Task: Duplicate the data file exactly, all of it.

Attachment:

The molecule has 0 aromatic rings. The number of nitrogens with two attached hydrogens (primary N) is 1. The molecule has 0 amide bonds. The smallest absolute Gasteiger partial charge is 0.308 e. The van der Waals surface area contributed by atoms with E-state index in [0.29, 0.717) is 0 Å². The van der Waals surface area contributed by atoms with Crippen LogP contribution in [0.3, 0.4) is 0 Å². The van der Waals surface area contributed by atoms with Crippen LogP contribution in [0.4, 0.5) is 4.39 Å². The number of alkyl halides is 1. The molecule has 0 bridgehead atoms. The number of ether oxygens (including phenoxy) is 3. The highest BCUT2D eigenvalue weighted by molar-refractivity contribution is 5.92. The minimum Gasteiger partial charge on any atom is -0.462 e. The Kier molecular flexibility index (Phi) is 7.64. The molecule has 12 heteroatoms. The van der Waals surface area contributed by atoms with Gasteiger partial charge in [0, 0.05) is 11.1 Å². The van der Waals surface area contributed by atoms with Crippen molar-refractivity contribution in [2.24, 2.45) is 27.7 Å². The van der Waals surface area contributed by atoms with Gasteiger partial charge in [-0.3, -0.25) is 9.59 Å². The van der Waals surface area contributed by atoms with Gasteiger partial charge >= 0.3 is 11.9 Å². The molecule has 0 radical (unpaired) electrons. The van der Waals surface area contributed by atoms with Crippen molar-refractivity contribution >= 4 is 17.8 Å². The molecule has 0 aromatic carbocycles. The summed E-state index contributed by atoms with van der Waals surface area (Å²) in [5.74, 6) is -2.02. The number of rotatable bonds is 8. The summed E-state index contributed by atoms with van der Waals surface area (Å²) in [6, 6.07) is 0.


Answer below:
The molecule has 0 aromatic rings. The number of nitrogens with two attached hydrogens (primary N) is 1. The molecule has 0 amide bonds. The smallest absolute Gasteiger partial charge is 0.308 e. The van der Waals surface area contributed by atoms with E-state index in [0.29, 0.717) is 0 Å². The van der Waals surface area contributed by atoms with Crippen LogP contribution in [0.3, 0.4) is 0 Å². The van der Waals surface area contributed by atoms with Crippen LogP contribution in [0.4, 0.5) is 4.39 Å². The number of alkyl halides is 1. The molecule has 0 bridgehead atoms. The number of ether oxygens (including phenoxy) is 3. The highest BCUT2D eigenvalue weighted by molar-refractivity contribution is 5.92. The minimum Gasteiger partial charge on any atom is -0.462 e. The Kier molecular flexibility index (Phi) is 7.64. The molecule has 12 heteroatoms. The van der Waals surface area contributed by atoms with Gasteiger partial charge in [0, 0.05) is 11.1 Å². The van der Waals surface area contributed by atoms with Crippen molar-refractivity contribution in [2.24, 2.45) is 27.7 Å². The van der Waals surface area contributed by atoms with Gasteiger partial charge in [-0.3, -0.25) is 9.59 Å². The van der Waals surface area contributed by atoms with Gasteiger partial charge >= 0.3 is 11.9 Å². The molecule has 0 radical (unpaired) electrons. The van der Waals surface area contributed by atoms with Crippen molar-refractivity contribution >= 4 is 17.8 Å². The molecule has 0 aromatic carbocycles. The summed E-state index contributed by atoms with van der Waals surface area (Å²) in [5.74, 6) is -2.02. The number of rotatable bonds is 8. The summed E-state index contributed by atoms with van der Waals surface area (Å²) in [6, 6.07) is 0.